After all the explaining up to now, a practical example helps to visualise one way of submitting documents and translations where a high standard of compliance is expected.
To illustrate a typical process, and how each official body or institution can apply its own standards, let’s look briefly at enrolments for the University of New South Wales, in Sydney.
The public domain information on the University website is very detailed about the submission of documents – and their translations, if applicable. Thus:
“The University of New South Wales (UNSW) requires various documents to be submitted in support of applications for admission and enrolment. All documents submitted must be certified copies of original documents”.
UNSW then explains what a certified copy is, and who it considers authorised to make one – both in Australia and abroad, if you do it there. Here are some of the people (besides JPs) that UNSW regards as acceptable certifiers here:
“Anyone who is currently employed in Australia or New Zealand as:
• an accountant […]
• a barrister or solicitor
• a manager of an Australia Post Office
• a medical practitioner
• a pharmacist
• a police officer
• a Registrar or Deputy Registrar of a Court
• a commissioned officer in the Defence Force”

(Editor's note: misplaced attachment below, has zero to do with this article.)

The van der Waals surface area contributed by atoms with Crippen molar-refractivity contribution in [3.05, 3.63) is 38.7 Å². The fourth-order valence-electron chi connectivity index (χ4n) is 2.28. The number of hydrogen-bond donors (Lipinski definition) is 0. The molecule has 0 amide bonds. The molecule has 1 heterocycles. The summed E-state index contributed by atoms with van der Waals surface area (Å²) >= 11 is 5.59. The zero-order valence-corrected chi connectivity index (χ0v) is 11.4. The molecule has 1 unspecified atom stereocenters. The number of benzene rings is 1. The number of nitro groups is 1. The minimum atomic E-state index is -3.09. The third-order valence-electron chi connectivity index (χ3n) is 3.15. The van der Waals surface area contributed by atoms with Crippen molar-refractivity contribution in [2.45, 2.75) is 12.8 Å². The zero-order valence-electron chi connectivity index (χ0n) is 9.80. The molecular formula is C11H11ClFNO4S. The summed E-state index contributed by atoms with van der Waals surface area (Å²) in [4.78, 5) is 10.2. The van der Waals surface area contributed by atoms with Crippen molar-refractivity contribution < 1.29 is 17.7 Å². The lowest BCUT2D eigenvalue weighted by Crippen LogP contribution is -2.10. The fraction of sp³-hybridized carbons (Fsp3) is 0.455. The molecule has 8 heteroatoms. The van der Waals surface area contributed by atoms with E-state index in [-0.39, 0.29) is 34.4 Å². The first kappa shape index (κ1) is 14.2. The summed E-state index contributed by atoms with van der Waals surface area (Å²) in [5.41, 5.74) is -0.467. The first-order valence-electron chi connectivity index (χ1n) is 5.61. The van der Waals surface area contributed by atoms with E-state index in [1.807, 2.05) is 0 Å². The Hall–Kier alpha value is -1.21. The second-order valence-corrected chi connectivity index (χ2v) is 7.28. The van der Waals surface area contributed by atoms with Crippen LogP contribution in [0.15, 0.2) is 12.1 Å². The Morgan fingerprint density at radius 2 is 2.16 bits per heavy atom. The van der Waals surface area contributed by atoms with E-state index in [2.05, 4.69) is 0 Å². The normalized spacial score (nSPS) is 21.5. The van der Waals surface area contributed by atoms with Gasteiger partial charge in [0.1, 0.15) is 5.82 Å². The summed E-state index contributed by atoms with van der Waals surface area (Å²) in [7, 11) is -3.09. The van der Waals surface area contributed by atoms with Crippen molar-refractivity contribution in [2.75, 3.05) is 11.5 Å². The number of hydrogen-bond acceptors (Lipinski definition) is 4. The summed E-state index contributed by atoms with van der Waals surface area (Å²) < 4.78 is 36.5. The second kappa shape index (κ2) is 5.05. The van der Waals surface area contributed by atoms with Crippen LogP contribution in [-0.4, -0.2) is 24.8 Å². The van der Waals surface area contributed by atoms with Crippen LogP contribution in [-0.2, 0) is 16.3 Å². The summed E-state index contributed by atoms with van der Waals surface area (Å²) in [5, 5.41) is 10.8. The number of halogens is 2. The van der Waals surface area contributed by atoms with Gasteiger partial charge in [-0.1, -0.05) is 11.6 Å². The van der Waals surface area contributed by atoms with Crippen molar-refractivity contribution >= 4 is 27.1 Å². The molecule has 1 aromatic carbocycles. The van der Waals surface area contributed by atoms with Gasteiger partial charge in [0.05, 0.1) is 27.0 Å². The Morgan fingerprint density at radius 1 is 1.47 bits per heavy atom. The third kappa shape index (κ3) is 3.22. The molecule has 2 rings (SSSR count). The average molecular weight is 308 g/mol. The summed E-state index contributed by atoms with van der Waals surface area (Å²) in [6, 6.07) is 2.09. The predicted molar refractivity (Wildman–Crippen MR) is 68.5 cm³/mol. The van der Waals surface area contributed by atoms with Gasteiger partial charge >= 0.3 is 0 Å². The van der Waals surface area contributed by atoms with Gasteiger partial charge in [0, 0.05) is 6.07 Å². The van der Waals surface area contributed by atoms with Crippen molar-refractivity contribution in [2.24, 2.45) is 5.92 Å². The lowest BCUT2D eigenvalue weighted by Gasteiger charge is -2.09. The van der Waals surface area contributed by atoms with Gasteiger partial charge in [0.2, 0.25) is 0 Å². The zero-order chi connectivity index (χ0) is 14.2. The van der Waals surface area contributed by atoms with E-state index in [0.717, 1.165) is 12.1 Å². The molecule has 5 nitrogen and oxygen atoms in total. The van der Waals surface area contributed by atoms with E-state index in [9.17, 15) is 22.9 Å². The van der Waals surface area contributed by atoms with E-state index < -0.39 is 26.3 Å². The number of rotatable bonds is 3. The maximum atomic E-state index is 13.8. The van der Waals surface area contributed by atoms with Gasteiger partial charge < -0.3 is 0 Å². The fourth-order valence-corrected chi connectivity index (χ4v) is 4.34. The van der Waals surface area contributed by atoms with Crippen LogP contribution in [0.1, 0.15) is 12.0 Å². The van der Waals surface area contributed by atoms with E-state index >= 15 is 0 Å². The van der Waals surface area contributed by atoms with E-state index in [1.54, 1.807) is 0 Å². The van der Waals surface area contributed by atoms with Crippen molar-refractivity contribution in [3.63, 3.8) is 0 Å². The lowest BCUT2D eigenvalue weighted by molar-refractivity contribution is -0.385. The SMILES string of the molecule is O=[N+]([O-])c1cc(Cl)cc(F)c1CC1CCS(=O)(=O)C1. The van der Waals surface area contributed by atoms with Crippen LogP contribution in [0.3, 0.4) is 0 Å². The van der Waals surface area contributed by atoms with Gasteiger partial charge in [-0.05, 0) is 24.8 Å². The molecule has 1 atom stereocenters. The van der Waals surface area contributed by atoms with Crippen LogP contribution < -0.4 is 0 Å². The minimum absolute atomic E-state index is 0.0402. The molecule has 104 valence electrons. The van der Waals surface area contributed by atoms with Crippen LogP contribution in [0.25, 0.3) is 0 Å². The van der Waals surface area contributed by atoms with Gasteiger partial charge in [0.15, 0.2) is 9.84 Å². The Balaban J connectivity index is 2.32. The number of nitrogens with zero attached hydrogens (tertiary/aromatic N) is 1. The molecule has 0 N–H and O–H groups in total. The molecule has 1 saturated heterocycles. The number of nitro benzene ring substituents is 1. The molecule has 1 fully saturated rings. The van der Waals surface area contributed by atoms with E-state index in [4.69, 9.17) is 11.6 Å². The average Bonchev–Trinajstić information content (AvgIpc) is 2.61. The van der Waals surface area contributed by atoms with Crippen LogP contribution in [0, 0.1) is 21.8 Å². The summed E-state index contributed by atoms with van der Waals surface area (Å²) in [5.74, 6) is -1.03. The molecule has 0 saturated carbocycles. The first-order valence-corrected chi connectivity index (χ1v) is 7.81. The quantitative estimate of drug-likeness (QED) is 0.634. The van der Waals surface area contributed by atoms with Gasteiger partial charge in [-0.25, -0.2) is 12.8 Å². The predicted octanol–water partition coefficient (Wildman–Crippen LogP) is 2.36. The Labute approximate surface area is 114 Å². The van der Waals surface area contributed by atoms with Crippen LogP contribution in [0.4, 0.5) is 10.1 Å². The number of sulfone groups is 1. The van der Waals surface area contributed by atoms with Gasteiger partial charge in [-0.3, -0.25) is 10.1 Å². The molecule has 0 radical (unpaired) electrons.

So, no teachers, dentists etc: the University has its own requirements and you need to know them – for example, the certifying person must also be contactable, as a safeguard against fraud. (Incidentally, that same measure can equally apply to translations, which is one reason why I put a letterhead on mine and keep records).
Speaking of translations, further on, we find the specifics for them:
“Documents that are in a language other than English must be translated by an accredited translator before they are submitted to UNSW”.
Subsequently, accreditation is revealed to be (fundamentally) the NAATI credential. Because the University does not return any documents received, it urges applicants NOT to send original material.
“Certified copies of BOTH the original document and the translated document must be submitted to the University after the translation is completed and signed by the translator…”
That’s correct: you need to get a certified copy of the translation too. Otherwise, if you send the ‘original translation’ (interesting concept!) then it’s lost for good. If you ever need it again, you’ll have to ask the translator for a reissue.
Now, as for actually talking to translators and discussing your needs, that’s what we’ll consider in the final instalment.